Dawn Reader

Dawn Reader
from Open Door Coffee Co.; Hudson, OH; Oct. 26, 2016

Tuesday, February 17, 2015

Curiosity Killed the Cat, but ...

Curiosity killed the cat. (Nine times?) Curious George is continually in trouble. And yet ... we want our children to be curious. (Well, most of the time--sometimes we punish them.) We praise others for the trait. (Well, most of the time--sometimes we put them in prison--even execute them.)

Any culture is a collection of contradictions.

My Dictionary of American Proverbs (Oxford UP, 1992) says that the first published use of the expression about curiosity and cats occurred in 1909. The Random House Dictionary of Popular Proverbs and Sayings (1996) confirms that 1909 date--and notes that it's "one of the 101 most frequently used American proverbs" (48).

So ... the saying is more or less the age of my father and mother, who were born, respectively, in 1913 and 1919. Of course, the saying was certainly in conversational circulation before someone published it.

The Oxford English Dictionary traces the use of the word curiosity to mean the "desire to know or learn" back to 1384.

So what?

Well, hang with me a minute ...

Curiosity certainly can be a perilous trait--especially uninformed curiosity. (Think: sticking a paperclip into a wall socket--just to see.) Especially risky is curiosity about things that (powerful) others wish to keep concealed--everything from the location of Dad's extra cigarettes to Edward Snowden-ian political secrets. As all watchers of mob movies know: Asking the wrong person the wrong thing in the wrong place at the wrong time can result in a long walk in a set of cement shoes on a short pier.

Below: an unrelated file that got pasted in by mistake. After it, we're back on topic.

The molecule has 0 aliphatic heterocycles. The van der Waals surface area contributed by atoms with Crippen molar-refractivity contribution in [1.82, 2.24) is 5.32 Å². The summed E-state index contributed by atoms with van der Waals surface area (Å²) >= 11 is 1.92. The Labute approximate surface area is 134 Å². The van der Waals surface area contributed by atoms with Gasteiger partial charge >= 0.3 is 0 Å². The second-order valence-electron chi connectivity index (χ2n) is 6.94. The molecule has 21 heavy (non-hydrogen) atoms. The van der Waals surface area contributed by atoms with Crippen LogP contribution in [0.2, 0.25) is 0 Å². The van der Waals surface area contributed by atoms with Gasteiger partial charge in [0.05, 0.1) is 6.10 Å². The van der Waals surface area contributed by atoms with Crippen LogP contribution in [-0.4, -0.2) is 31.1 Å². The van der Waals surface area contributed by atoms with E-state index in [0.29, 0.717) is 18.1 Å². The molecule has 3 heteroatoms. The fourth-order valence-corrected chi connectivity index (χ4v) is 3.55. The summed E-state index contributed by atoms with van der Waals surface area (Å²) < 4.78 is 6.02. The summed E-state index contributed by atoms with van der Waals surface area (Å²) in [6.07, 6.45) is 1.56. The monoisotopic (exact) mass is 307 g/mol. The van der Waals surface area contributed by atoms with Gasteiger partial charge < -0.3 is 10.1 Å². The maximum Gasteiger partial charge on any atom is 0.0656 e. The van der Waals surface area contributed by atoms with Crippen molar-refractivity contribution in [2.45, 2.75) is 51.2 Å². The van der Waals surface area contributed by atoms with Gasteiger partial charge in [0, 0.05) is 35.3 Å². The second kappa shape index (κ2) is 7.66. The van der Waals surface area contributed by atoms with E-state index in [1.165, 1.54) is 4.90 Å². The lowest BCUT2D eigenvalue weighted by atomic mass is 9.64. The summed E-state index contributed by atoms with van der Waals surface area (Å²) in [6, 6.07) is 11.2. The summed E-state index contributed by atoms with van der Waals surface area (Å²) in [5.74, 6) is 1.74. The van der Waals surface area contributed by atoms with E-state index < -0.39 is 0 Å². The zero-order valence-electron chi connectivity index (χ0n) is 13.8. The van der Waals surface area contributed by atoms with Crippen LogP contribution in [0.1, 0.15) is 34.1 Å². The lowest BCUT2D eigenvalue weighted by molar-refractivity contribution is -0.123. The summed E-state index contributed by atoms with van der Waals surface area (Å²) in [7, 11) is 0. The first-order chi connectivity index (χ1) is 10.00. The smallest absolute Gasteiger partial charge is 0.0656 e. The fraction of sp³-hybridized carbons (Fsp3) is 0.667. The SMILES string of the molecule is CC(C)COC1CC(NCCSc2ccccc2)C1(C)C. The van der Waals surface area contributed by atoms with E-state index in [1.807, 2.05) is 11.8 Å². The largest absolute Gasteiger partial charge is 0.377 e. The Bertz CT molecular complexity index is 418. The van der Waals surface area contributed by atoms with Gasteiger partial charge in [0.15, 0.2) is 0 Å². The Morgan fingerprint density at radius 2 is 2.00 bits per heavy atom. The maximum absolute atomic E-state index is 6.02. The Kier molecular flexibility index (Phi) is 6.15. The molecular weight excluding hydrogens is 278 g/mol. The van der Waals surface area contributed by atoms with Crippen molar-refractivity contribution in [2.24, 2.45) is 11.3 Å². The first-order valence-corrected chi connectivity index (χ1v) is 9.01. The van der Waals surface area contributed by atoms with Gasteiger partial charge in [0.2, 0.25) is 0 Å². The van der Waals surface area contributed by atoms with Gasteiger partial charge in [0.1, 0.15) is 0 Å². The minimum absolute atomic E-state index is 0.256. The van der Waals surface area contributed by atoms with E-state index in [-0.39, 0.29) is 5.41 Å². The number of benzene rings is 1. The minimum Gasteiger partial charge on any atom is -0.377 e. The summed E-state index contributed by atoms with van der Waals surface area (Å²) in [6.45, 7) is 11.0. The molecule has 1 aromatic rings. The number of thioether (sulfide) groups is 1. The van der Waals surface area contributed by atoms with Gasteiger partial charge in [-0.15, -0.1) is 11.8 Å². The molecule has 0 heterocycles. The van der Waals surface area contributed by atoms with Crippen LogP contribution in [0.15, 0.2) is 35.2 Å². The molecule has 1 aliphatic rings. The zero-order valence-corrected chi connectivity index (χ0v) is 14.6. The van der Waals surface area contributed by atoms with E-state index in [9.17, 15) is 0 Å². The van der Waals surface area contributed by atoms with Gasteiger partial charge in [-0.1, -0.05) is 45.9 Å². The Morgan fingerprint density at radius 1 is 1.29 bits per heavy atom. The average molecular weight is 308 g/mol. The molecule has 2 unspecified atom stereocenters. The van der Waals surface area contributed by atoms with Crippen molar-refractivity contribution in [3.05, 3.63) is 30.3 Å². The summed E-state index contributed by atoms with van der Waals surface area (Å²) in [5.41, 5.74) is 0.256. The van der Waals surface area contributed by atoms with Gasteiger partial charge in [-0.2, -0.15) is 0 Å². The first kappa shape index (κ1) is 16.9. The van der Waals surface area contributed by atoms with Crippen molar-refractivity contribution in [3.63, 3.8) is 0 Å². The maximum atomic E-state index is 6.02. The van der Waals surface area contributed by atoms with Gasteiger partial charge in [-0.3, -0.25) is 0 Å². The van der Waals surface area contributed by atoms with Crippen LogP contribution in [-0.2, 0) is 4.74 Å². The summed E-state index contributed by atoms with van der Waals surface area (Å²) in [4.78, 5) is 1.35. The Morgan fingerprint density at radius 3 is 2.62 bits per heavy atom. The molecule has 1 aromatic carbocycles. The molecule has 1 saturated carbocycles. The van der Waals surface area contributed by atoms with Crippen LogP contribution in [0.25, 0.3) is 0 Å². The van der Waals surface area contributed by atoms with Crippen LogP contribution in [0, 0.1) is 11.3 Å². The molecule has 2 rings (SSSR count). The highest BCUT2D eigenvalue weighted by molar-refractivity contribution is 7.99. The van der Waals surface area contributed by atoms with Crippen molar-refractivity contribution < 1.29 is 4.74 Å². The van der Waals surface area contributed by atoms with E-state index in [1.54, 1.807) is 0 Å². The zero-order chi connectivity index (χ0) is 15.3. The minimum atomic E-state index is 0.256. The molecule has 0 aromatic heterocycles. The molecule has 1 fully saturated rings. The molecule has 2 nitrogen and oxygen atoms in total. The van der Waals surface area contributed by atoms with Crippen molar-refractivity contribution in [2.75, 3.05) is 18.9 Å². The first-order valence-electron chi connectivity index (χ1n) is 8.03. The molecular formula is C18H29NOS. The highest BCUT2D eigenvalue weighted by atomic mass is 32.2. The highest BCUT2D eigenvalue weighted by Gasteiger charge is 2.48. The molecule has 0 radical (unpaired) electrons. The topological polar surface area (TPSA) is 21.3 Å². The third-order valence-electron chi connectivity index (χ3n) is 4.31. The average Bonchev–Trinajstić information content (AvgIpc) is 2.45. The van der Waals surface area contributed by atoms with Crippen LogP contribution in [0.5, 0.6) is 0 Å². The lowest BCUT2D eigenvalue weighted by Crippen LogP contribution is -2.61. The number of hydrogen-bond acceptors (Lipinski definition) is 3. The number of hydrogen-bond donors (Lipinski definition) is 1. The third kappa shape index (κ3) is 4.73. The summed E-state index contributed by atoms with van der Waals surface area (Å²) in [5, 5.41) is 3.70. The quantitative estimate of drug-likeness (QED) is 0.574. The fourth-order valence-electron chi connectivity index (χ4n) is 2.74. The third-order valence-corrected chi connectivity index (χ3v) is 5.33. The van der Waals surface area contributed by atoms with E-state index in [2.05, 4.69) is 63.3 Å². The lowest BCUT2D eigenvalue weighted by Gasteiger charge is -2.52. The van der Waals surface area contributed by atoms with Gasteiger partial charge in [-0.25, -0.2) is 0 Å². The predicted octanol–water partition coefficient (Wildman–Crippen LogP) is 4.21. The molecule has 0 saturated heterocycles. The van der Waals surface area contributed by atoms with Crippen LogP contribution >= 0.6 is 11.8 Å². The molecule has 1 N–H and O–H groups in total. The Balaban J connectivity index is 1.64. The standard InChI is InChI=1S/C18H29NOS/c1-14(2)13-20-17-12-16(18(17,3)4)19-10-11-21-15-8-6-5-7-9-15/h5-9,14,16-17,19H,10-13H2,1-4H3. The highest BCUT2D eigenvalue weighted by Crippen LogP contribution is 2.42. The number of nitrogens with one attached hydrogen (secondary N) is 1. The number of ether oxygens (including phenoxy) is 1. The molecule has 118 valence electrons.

History has shown us as well that being curious, say, about the movement of celestial objects--or about the origins of life--can be risky, even fatal.

And, so, yes ... curiosity can kill all sorts of cats, feline and human.


Not too long ago, in search of something to stream, Joyce and I settled on HBO's 2012 miniseries Parade's End, starring Benedict Cumberbatch as Christopher Tietjens, the central character in Ford Madox Ford's tetralogy (Parade's End), a series of novels (published in the 1920s) dealing with events before, during, and after World War I.

We loved the miniseries, and after it was over, curious, I decided to read Parade's End, among the most famous works I'd never read.

Yesterday afternoon (Monday) I finished the final page (#836) in the single-volume edition of the novels. Novel four is called "The Last Post" (1928). And when I read the last word ("I"), I felt the sorrow I've always felt when I've finished something I've grown to care for--e.g., the last book by Jack London or Mary Shelley or Edgar Poe or Dickens or Thackeray or Trollope or Rowling or Raymond Chandler or Robert B. Parker or ...

And that sorrow lingers until my curiosity arouses me once again--until I once again dive into an unfamiliar stream, hoping it will carry me somewhere miraculous.

For I learned long, long, long ago that curiosity may well kill a cat. But it keeps me alive.

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